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Jeremy Corbyn: Nationalize, Democratize Electricity Grid to Avert Climate Crisis


#21

Here’s a better idea:

Instead of nationalizing “a centralized system with a few large plants” and burden the taxpayer with the cost of it and then decommissioning it why doesn’t "the government " start building this new “decentralized, flexible, and diverse with new sources of energy large and small, from tidal to solar.” and start selling cheap, clean electricity and undercut the prices of the antiquated private sector?


#22

Eh, the Marshall Plan?


#23

Complete bullshit, unsupported by real-world empirical evidence. You are slinging a lot of bullshit in these threads.


#24

If we measure “better” by how much money they make, private prisons work better but they are worse for the public. If we measure “better” in terms of excellence, private wins.


#25

Jeremy Corbyn is one of the most forward-thinking politicians of our time. Our politicians need
to take lessons from him.


#26

Hear, Hear!


#27

Nationalization and renewable energy engineering are two different animals.

The old Soviet Union had a nationalized energy grid. In retrospect, their safety program didn’t look particularly good after the Chernobyl disaster. Japan, on the other hand, hired private companies such as TEPCO to build their reactors and ensure safety. In retrospect, their safety program didn’t look particularly good after the Fukushima disaster.

Renewables R&D, the climate change project, doesn’t have short-term profitability as its goal. Nor does it benefit one nation with one nationalized electric grid. Nor does it benefit one small power co-op, so the co-op has no financial incentive to get the R&D done.

Humanity does this R&D because we can’t have the whole world’s grain belts turning into scrubland or desert. The world becomes food-insecure if we don’t get the climate R&D work done. This is an all-in problem for all of us, not some kind of economic zero sum game.


#28

I’m sorry, but that is a myth that has been around since Reagan, and it should have been interred with him. Try dealing with Comcast, or most Insurance Companies.


#29

Using the DMV argument here at CD? First of all, it is entirely anecdotal - my experiences with the DMV in LA/California (where it is often maligned) have been entirely fine as have my experiences with the post office. I can however recount bad experiences with several private entities including various insurance companies (as many others here can too I’m sure). And secondly, even if it was true about the DMV in particular, you would have to actually cite a study that looked at: 1) what does the DMV have to do?, 2) how many employees did they hire to do it?, 3) how much money are they paying those employees and how much equipment support are they getting.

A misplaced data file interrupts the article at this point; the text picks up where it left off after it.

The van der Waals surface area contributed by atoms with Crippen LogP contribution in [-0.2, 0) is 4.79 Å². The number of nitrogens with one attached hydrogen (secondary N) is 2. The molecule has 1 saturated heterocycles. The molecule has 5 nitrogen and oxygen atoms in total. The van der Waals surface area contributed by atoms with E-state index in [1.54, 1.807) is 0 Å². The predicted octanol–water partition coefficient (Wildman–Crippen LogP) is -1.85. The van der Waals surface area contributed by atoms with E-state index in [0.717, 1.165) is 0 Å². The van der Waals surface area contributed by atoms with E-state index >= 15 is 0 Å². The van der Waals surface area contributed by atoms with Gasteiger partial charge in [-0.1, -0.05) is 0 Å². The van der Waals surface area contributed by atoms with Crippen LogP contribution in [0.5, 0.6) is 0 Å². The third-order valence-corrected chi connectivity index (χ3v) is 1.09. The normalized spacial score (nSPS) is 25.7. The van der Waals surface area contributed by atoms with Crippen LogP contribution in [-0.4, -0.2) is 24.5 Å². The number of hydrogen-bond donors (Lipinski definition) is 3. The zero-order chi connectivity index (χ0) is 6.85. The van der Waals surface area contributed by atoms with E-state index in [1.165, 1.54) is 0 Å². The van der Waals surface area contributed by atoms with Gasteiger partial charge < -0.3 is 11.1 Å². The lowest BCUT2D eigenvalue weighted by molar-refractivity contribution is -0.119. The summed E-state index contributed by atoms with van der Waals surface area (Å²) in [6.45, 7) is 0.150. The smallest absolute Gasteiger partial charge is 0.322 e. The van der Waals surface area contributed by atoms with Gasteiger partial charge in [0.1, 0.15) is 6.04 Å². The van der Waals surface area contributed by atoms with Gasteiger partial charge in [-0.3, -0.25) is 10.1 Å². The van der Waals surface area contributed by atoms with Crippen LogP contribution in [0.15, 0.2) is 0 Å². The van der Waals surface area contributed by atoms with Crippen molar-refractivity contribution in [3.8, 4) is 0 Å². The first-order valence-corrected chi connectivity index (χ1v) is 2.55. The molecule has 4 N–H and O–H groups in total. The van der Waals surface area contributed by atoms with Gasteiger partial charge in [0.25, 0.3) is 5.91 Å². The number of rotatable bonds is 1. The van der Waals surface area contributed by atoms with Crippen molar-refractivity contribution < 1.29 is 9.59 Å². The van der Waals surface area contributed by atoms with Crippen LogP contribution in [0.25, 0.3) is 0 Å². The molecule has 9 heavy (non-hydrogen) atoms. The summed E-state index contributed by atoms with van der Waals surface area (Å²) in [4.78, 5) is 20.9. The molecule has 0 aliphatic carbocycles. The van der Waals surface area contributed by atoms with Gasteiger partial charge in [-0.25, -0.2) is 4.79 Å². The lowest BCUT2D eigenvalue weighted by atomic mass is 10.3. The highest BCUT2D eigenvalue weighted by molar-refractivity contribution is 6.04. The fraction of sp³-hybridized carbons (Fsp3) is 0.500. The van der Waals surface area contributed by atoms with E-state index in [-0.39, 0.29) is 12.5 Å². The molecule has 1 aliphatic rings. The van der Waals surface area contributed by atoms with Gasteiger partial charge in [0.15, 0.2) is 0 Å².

I have no issue with your plugs for direct democracy - I wish we had more of it at the federal level (many states have much more, but some issues like war are only at the federal level). But if you are going to argue against doing a particular function using public employees, you’ll have to come with a lot more facts - not just try to appeal to people with bad experiences at the DMV.


#30

Disagree. Every model I’ve seen, govt. privatization means less service for more money.


#31

He is the most progressive politician in the English speaking world that I have ever heard. For example, he has the confidence and moral authority to say he would never use nuclear weapons period (not a first strike, not a retaliatory strike). I’m afraid we couldn’t elect Corbyn (outside of a few very districts for US Rep perhaps) on this side of the pond. I hope he wins Prime Minister soon and our camp can start showing by example what is possible.


#32

Great, I agree. When considering Corbyn’s perspective, isn’t it preferable that the solution to climate change be in the hands of the ‘people’ and their ownership and control of, capital, and energy production, than in the hands of those who use their capital to…increase their capital, which has a definite logic, but in the end, kills us all.


#33

The Marshall Plan was socialist?


#34

Just curious, you said private wins when it comes to excellence. What underlies that? Why do you think that is the case?


#35

The Marshall plan was ‘planned’ as apposed to ‘unplanned’: planned economy versus unplanned economy. Words like ‘socialist’ can confuse. Pruitt is unplanned, Corbyn is planned. To come back to the issue, it is worrying somewhat that a solution, if there is one, is dependant on market forces!


#36

Also, wasn’t the Marshall Plan funded entirely by the US Government?


#37

How would nationalizing the UK grid actually work, since most distributed generation grid designs I have seen transfer electricity between different EU countries. A nationalized system may lead to international disputes between EU countries and non-EU nations, as opposed to privatized utilities that own connections in both countries.


#38

Not in this case. Any particular criticism?


#39

Unfortunately, or fortunately, in private you can have a freer hand in hiring and firing. And since profits are based on good products and services, to succeed these must better than the competition’s. Communist Russia was known for long bread lines and empty shelves.


#40

I’m glad and wish more people didn’t. It is one good answer to what should be public and what should be private. It beats having oligarchs or commissars decide for us.